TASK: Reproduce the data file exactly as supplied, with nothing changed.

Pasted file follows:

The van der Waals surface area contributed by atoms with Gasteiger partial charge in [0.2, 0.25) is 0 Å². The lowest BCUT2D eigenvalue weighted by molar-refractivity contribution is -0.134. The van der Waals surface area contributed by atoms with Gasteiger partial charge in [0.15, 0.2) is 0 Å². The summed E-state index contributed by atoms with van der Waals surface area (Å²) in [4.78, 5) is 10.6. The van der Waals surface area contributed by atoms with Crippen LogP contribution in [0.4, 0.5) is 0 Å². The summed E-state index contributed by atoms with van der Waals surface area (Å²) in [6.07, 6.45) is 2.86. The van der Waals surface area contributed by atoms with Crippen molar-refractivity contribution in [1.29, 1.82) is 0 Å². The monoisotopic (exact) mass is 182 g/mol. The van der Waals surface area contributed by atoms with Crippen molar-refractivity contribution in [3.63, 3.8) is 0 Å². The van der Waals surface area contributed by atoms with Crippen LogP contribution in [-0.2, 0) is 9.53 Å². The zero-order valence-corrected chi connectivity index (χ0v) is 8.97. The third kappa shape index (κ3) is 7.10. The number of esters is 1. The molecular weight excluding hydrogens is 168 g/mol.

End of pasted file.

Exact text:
The van der Waals surface area contributed by atoms with Gasteiger partial charge in [0.2, 0.25) is 0 Å². The lowest BCUT2D eigenvalue weighted by molar-refractivity contribution is -0.134. The van der Waals surface area contributed by atoms with Gasteiger partial charge in [0.15, 0.2) is 0 Å². The summed E-state index contributed by atoms with van der Waals surface area (Å²) in [4.78, 5) is 10.6. The van der Waals surface area contributed by atoms with Crippen LogP contribution in [0.4, 0.5) is 0 Å². The summed E-state index contributed by atoms with van der Waals surface area (Å²) in [6.07, 6.45) is 2.86. The van der Waals surface area contributed by atoms with Crippen molar-refractivity contribution in [1.29, 1.82) is 0 Å². The monoisotopic (exact) mass is 182 g/mol. The van der Waals surface area contributed by atoms with Crippen molar-refractivity contribution in [3.63, 3.8) is 0 Å². The van der Waals surface area contributed by atoms with Crippen LogP contribution in [-0.2, 0) is 9.53 Å². The zero-order valence-corrected chi connectivity index (χ0v) is 8.97. The third kappa shape index (κ3) is 7.10. The number of esters is 1. The molecular weight excluding hydrogens is 168 g/mol.